"They want to send a message to their important fighters that they will respect their families and guarantee a good life for them after their death.
"Umm Hussain is also influential in her own right. She was the reason Isis was able to recruit a lot of Western girls to Raqqa: it's not easy to convince a Christian, rock girl to become an extremist."
She is thought to be one of the only women to have taken a leadership role within Isis aside from Umm Sayyaf, the Iraqi wife of the terror group's onetime financier.
Michael S. Smith II, a counter-terrorism adviser to members of the US Congress who is writing a book on the Isis' external operations, told the Telegraph he had long suspected she was more than just a jihadi bride.
"Earlier this year, Sally Jones implied to me (on social media) she may be training female terrorists for deployment to execute attacks in the West.
"It is unsurprising that the Islamic State may be grooming female terrorists," he added. "The deployment of female fighters and suicide bombers, notably women whose male family members died while waging jihad, became a common occurrence after Abu Musab al-Zarqawi organised the group now called the Islamic State."
Last Sunday French police foiled an attack in central Paris, which they said was planned by Europe's first all-female Islamic State cell.
Three women, led by 19-year-old Ines Madani, were arrested after a car filled with gas cylinders was found abandoned near Notre Dame cathedral.
Madani had tried several times to travel to Syria but was stopped by French intelligence services.
It is not yet clear if there is a direct link with Jones, but prosecutor Francois Molins said the cell was being guided by Isis members in Syria and showed that the group "intends to make women into fighters".
Jones has also enrolled son Joe at Ashbal (lion cub) camp for boys under the age of 14, located in Tabqa, a town to the west of Raqqa which has an air base.
He is believed to have joined shortly after he turned 11 in December.
The children, who are taught in Arabic, English and French, learn Isis' interpretation of sharia as well as how to use weapons so they can one day join fighters on the battlefield.
Raqqa activists believe around 15 other British children are being trained in the camps, although they could not be sure of their identities as they are given nom-de-guerres.
"They are told lies and are shown fake pictures of massacres, which they say were carried out by Western countries against Muslims," he told the Telegraph. "By the time they leave they are completely brainwashed."
A young British boy appeared in an Isis propaganda video last month.
The smiling blue-eyed child appeared in army fatigues, holding a gun and standing over a kneeling prisoner in an orange jumpsuit before shooting him in the head.
The scene was reminiscent of the Jihadi John executions which took place over the autumn of 2014, except in this case the killer's face was not masked by a balaclava.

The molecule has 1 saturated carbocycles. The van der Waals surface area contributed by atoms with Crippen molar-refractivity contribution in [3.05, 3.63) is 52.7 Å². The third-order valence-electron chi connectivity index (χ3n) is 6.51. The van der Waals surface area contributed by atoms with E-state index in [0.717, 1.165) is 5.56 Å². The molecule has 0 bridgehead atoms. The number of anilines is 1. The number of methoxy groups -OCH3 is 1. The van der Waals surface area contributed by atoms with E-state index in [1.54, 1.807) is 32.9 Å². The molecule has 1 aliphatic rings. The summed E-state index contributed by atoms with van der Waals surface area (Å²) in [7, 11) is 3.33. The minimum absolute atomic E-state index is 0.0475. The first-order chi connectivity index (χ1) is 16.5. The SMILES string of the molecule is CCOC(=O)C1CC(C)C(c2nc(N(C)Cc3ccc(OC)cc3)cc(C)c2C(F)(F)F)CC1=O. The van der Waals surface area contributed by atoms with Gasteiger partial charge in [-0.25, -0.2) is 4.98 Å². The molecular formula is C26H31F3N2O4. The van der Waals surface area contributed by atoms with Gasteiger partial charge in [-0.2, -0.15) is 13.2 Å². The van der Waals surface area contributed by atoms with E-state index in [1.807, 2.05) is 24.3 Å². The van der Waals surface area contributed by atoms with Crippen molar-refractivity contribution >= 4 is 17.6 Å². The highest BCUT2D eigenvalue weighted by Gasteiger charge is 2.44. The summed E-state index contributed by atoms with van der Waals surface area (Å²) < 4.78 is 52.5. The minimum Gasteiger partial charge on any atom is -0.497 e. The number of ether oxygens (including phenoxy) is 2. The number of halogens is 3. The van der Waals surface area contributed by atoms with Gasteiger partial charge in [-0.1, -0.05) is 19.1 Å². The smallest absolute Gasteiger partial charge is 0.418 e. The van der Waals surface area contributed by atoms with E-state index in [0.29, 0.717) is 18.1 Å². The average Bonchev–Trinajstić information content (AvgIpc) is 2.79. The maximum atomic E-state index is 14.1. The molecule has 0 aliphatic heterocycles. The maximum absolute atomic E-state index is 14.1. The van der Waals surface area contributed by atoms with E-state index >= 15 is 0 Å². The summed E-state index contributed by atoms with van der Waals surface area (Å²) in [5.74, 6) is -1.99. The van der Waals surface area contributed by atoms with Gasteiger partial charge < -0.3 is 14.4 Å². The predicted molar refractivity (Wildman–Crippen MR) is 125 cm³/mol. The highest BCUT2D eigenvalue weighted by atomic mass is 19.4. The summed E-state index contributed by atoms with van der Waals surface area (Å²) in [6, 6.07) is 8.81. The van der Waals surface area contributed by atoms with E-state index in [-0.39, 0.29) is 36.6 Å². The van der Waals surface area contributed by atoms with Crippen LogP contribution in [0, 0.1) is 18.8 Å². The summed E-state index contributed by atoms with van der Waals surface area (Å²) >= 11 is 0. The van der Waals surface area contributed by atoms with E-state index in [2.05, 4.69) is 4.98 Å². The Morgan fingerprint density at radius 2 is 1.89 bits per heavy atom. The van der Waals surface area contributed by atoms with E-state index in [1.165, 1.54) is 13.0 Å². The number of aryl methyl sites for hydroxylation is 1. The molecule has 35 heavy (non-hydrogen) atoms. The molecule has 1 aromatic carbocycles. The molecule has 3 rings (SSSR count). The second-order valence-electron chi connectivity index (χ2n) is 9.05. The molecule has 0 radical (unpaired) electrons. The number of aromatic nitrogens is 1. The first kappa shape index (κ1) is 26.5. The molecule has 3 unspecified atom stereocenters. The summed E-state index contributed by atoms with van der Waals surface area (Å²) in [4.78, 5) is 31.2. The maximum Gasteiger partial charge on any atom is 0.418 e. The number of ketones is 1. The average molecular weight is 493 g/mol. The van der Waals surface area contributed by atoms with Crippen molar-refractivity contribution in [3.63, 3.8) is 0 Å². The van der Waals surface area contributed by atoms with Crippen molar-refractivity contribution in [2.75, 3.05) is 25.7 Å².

"Isis wants another famous Briton to boost their credentials," the activist said. "Especially after the death of Emwazi."
Joe's grandparents are reported to have recognised him in the footage, although there has been no official confirmation of the child's identity.
A person posing as Jones on Twitter over the weekend denied the boy was her son, saying it was another "brave" cub of the caliphate.
"By the way my son collects grenades now, not bugs. Alhamdulillah (praise God) for getting my beautiful boy to the Islamic State," the account posted before it was suspended.
The activists estimate there are between 3,000-3,500 Isis fighters left in the city of some 300,000 residents; 1,200 of them non-Syrian Arabs and 400-500 foreigners.
Fighters have already sent their families to the surrounding countryside in preparation for a much-vaunted offensive to retake the city.
"I do not think they will fight hard to protect Raqqa though," the activist said. "The city is only important in the media, but really places like Deir Ezzor and Al-Bukamal (in the south-east of Syria on the Jordan border) are more important to the group," said the activist, who has not left the city since April last year as he said it has become too dangerous.
Isis still carries out public beheadings and amputations in the main square at least twice a week, he said. There are 12 prisons in and around the city, one of which is full of defectors.
Scores have left the caliphate in recent months, disillusioned by the group's mounting losses.
While escape has been possible for some local fighters, it has become increasingly difficult for the Europeans after Turkey all-but closed its once porous border and struck a deal with the EU to curb the flow of migrants earlier this year.
Residents say life in the city is tough food is scarce and with no refineries the water has become undrinkable.
"There have been many cases of poisoning from the contaminated water," one resident who gave her name as Umm Wassim told the Telegraph. "I had to ask my family outside Syria to send us $500 to buy a water filter so we didn't die of thirst."
She says there is very little support for Isis now in Raqqa, where the group once enjoyed some, albeit limited, sympathy.
"I'd say only two per cent of the population here are happy under Isis, but they are the rare few who benefit financially from their rule," she said. "Most of us are just waiting for the city to be liberated and to escape this hell."